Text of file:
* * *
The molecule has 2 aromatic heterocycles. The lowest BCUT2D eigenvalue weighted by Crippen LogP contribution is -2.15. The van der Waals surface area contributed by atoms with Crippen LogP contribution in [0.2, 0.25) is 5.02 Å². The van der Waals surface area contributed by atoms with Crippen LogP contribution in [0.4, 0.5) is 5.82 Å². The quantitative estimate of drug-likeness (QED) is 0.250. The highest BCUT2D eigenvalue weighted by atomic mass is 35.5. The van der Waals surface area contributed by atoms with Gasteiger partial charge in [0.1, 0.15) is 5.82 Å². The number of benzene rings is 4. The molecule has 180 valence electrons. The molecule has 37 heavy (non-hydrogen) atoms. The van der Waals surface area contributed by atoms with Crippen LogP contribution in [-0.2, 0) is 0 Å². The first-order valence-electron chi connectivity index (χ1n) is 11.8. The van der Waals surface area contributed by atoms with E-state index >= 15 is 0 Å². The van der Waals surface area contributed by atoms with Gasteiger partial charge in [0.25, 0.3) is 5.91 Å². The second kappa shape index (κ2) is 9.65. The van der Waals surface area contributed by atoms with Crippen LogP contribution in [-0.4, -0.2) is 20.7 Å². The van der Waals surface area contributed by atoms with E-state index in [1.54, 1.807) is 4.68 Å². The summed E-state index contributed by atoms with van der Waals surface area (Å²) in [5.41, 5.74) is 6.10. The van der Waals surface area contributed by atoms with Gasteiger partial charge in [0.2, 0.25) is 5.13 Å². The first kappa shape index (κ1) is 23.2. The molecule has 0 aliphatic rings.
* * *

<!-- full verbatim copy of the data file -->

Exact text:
The molecule has 2 aromatic heterocycles. The lowest BCUT2D eigenvalue weighted by Crippen LogP contribution is -2.15. The van der Waals surface area contributed by atoms with Crippen LogP contribution in [0.2, 0.25) is 5.02 Å². The van der Waals surface area contributed by atoms with Crippen LogP contribution in [0.4, 0.5) is 5.82 Å². The quantitative estimate of drug-likeness (QED) is 0.250. The highest BCUT2D eigenvalue weighted by atomic mass is 35.5. The van der Waals surface area contributed by atoms with Gasteiger partial charge in [0.1, 0.15) is 5.82 Å². The number of benzene rings is 4. The molecule has 180 valence electrons. The molecule has 37 heavy (non-hydrogen) atoms. The van der Waals surface area contributed by atoms with Crippen LogP contribution in [-0.2, 0) is 0 Å². The first-order valence-electron chi connectivity index (χ1n) is 11.8. The van der Waals surface area contributed by atoms with E-state index >= 15 is 0 Å². The van der Waals surface area contributed by atoms with Gasteiger partial charge in [0.25, 0.3) is 5.91 Å². The second kappa shape index (κ2) is 9.65. The van der Waals surface area contributed by atoms with Crippen LogP contribution in [-0.4, -0.2) is 20.7 Å². The van der Waals surface area contributed by atoms with E-state index in [1.54, 1.807) is 4.68 Å². The summed E-state index contributed by atoms with van der Waals surface area (Å²) in [5.41, 5.74) is 6.10. The van der Waals surface area contributed by atoms with Gasteiger partial charge in [0.2, 0.25) is 5.13 Å². The first kappa shape index (κ1) is 23.2. The molecule has 0 aliphatic rings.